Mattie Ross doesn’t outwardly change, nor inwardly that much, although the depth of her feelings for Cogburn are shown at the end in a barely visible yet evocative way (they could’ve done without the redundant voice-over there). But influenced by her strong moral code and sense of rightness–a trait in silver-screen-western women–people change around her: Cogburn’s desperate dash across the plains with the sick girl in his arms redeems the ugliness of his drunken self-pity and slothfulness. La Beouf’s heroic rifle shot that disposes of a threat to Cogburn and his nick-of-time striking of a villain make his earlier brags seem believable. The outlaw Ned Pepper displays an almost courtly change of heart, from nearly killing Mattie to vowing that she would come to no harm. The only one who is not changed by her is Tom Chaney, although even he, before Mattie pulls her father’s pistol on him, greets her in the wilderness with bemused affection: “I know you!”

This remake’s end is sans joyous jump-over-the-fence by Wayne’s old, fat horse, instead portraying a sense of mortals toiling in a vast and cold western universe–sometimes achieving satisfaction, sometimes not. Jeff Bridges’s Cogburn (with awesomely steely focus in one eye) grumbles and mutters and hogs the camera in a meaner version of Wayne’s (one reason why this is less of a comedy than the original, which is still (yawn) talked about reverently by fans of the Duke). Matt Damon is as pretty as Glen Campbell but can actually be a screen presence, and Hailee Steinfeld seems a natural at both being luminous and wrapping her brain and tongue around those convoluted Portis lines. The ghosts of Wayne and Robert Duval’s Ned Pepper are strong, shadowing the actors’ every moves, but ultimately, simply, the film isn’t about the actors but the world they inhabit, one that is as black-and-white as the old oaters but without their sentiment; one of action, reaction, retribution, and rightness.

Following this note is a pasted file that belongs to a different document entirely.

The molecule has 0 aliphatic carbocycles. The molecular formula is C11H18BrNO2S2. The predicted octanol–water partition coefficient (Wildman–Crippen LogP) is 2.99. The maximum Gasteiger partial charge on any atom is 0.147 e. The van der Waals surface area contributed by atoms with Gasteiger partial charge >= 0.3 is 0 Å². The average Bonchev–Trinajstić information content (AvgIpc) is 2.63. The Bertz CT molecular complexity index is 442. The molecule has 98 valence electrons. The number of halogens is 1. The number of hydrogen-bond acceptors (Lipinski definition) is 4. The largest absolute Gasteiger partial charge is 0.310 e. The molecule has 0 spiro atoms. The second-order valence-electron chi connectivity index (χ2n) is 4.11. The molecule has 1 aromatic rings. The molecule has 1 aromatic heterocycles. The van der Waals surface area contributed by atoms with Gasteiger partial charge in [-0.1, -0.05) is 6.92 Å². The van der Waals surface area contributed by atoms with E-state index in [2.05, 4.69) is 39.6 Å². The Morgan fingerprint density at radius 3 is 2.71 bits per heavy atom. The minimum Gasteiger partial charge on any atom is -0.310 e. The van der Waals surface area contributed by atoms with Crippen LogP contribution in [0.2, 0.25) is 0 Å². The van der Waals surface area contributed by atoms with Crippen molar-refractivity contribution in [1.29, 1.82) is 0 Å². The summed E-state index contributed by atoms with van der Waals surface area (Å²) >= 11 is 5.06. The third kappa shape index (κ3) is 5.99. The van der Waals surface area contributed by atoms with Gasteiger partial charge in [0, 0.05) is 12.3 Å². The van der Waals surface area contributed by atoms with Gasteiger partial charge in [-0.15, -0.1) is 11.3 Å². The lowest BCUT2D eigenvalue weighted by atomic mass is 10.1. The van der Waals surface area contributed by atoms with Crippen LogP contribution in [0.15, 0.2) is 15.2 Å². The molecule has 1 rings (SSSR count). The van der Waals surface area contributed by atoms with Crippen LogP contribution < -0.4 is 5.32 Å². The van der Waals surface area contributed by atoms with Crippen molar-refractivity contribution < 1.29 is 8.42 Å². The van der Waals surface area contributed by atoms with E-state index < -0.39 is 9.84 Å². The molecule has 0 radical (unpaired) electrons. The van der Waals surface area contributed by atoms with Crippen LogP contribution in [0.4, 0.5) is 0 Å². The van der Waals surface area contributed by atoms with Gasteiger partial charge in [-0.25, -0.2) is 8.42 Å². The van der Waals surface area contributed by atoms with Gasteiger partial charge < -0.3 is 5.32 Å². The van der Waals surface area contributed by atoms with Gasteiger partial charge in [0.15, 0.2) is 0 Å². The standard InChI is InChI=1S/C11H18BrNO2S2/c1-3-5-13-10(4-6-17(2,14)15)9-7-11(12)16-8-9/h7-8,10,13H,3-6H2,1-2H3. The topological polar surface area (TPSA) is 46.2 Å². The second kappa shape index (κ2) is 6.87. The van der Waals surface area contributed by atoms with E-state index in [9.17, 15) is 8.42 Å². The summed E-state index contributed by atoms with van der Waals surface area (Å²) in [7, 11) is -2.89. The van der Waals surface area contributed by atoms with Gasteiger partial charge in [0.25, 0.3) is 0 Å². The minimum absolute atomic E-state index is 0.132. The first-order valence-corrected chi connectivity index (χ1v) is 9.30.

N.B. For a review of 2010’s True Grit that addresses how it fits within the western genre, check out Andrew D. Well’s film review blog Penny in the Well here.

6 comments to New Grit; or, The Coen Brothers Remake Retribution

  • Ok. You sold me on it. I’ll give it a go.

    I noticed the two John Wayne movies on sale on Amazon so I’ll grab those first (is the plan) and watch them before this one hits the cinemas on this side of the pond in February.

    As usual, a very entertaining review, which is as much about the delivery as the end conclusions!


  • bucko

    I hope you write a review–would love to read what you say about this.

  • nice write up as usual. Thought of you today when I saw in the NYT that Billy the Kid would not be pardoned by Gov. Bill Richardson.

  • bucko

    Thanks, Alana! I would have been surprised if the governor had opened up that can of worms. Billy the Kid wasn’t a glamorous, generous Robin Hood by any stretch of the imagination.

  • Thanks for the comment on my site, Bucko. I like your’s and I very much enjoyed your analysis of the characters in the ‘new grit’. I’m a western fan through and through, so I’m sure I’ll add you to my regular surfing.

  • bucko

    Thanks for popping in! Your review was one of the few that focused less on the stars and more on how it fits within the genre. I’ve been thinking more about it as the hours go on, and I’ll add it to my post to complement.